National Science Foundation
Aeronomy & Astrophysics, Biology & Medicine, Geology & Geophysics, Ocean & Climate Sciences, Glaciology, Environmental Research
Synopsis of Program:
The United States Antarctic Program, National Science Foundation, invites proposals --
- to perform research in Antarctica
- to perform related research and data analysis in the United States
This document --
- summarizes antarctic research opportunities
- describes facilities and support in Antarctica
- details how to write a successful antarctic proposal
- links to an online system you must use to request field support in Antarctica
- links to further information
- To request field support, use the Polar Ice worksheets as instructed in section V. You must finish this substantial task before you submit your proposal to NSF. Start on it 2 weeks or more before you plan to submit the proposal.
- To confirm to NSF that field support is not required, use the no-fieldwork worksheet described in section V.
- An antarctic proposal that does not contain fieldwork worksheets or the no-fieldwork worksheet is subject to return without review.
Use this Antarctic Research document with the NSF-wide Grant Proposal Guide.
Cognizant Program Officer(s):
Applicable Catalog of Federal Domestic Assistance (CFDA) Number(s):
Scientific research, and operational support of that research, are the principal activities supported by the United States Government in Antarctica. The goals are to expand fundamental knowledge of the region, to foster research on global and regional problems of current scientific importance, and to utilize the region as a platform from which to support research. For projects involving fieldwork, the U.S. Antarctic Program supports only that research that can be done exclusively in Antarctica or that can be done best from Antarctica. The program also supports analytical research performed at home organizations.
The program has been in continuous operation since the 1957-1958 International Geophysical Year; continuation into the foreseeable future is anticipated. U.S. activities in Antarctica support the Nation's adherence to the Antarctic Treaty, which reserves the region for peaceful purposes and encourages international cooperation in scientific research. At present, 45 nations adhere to the treaty, and 29 of them are involved in antarctic field activities. The United States cooperates scientifically and operationally with many of the Antarctic Treaty nations.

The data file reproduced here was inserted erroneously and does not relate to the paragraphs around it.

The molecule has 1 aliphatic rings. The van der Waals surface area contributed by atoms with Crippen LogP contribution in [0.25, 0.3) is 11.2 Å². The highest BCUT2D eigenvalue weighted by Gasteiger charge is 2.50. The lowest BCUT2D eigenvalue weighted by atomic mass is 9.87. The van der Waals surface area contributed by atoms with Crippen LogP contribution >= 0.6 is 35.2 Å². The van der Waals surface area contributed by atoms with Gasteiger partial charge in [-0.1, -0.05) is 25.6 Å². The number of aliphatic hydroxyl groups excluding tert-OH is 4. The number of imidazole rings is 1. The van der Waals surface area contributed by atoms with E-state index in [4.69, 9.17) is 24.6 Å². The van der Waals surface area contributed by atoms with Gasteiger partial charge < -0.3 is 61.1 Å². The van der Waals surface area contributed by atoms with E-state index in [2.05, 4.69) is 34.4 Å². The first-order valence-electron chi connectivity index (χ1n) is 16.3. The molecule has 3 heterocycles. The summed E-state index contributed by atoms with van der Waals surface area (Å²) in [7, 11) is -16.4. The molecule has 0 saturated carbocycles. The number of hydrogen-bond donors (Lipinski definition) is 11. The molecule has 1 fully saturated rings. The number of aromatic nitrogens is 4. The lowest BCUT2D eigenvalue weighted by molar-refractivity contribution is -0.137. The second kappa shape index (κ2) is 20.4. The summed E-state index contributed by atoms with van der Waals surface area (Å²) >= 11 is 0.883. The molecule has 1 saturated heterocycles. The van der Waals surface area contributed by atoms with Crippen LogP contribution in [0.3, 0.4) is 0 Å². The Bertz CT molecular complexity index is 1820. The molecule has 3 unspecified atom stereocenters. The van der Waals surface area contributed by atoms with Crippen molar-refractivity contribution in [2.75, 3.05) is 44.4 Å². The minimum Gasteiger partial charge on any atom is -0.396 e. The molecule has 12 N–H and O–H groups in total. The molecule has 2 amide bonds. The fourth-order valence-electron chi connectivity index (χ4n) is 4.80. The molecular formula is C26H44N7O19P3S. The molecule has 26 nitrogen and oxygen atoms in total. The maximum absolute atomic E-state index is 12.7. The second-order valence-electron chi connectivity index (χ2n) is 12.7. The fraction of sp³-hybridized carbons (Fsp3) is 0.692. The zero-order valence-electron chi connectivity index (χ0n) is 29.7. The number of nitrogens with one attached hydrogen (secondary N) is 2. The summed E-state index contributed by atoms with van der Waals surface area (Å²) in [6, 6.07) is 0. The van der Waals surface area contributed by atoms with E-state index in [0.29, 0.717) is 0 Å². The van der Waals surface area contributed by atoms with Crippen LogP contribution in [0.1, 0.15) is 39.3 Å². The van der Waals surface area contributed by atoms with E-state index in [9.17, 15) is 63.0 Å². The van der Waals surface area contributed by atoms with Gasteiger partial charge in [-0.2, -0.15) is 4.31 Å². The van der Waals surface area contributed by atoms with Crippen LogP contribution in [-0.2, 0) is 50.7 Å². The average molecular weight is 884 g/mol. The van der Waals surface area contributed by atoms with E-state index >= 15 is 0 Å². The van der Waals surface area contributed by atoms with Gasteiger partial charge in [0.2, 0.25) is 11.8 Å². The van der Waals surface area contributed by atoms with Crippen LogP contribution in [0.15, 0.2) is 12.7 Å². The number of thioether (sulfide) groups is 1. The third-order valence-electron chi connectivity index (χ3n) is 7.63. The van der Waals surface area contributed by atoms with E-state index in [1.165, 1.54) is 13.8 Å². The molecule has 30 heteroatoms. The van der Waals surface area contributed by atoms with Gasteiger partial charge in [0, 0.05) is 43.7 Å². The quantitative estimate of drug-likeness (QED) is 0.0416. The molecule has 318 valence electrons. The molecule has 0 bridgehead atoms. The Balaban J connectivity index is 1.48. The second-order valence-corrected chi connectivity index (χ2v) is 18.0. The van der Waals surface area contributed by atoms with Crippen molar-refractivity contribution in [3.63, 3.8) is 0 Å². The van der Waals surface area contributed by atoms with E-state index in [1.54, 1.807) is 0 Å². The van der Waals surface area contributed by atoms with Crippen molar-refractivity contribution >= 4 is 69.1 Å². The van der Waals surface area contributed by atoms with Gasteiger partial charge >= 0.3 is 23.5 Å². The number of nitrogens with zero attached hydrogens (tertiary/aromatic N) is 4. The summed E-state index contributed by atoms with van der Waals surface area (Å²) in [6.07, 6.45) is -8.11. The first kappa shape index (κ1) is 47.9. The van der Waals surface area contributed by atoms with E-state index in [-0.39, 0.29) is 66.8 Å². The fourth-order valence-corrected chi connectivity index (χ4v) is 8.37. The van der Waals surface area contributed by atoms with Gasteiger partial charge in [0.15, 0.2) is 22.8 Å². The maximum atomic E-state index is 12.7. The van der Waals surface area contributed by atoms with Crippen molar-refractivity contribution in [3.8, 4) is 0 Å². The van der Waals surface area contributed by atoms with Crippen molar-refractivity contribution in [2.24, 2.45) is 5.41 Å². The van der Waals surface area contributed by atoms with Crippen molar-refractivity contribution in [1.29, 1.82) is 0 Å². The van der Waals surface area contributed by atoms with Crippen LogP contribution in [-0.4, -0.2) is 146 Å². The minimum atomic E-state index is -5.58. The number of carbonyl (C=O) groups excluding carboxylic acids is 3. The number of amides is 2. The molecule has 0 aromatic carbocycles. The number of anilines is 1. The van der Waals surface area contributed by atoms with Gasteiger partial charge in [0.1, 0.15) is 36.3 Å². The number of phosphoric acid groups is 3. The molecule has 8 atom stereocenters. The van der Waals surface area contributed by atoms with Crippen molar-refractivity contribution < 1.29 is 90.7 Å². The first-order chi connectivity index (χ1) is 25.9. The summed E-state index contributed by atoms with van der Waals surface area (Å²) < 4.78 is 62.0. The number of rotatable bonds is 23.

The National Science Foundation funds and manages the U.S. Antarctic Program, which supports research in the areas described in chapter II.
Aeronomy and astrophysics
The polar regions have been called Earth's window to outer space. This term originally applied to study of aurora and other phenomena related to interaction of solar plasmas and fields. In this context the polar upper atmosphere is a screen on which the results of such interactions can be viewed and through which other evidence of space physics processes can pass. Today, this concept of Earth's polar atmosphere as a window includes research in other fields as well. With discovery of polar stratospheric ozone depletions, a window previously thought "closed" (the ultraviolet window) is now known to "open" in certain seasons. In astronomy and astrophysics, favorable atmospheric conditions and the unique location of the South Pole enable scientists to use this window to probe the structure of the Sun and the Universe with unprecedented precision. Antarctica's deep, clear ice sheet also is a window, providing a medium for detection of neutrinos that pass through Earth, and a neutrino detector is installed in the ice sheet at the South Pole.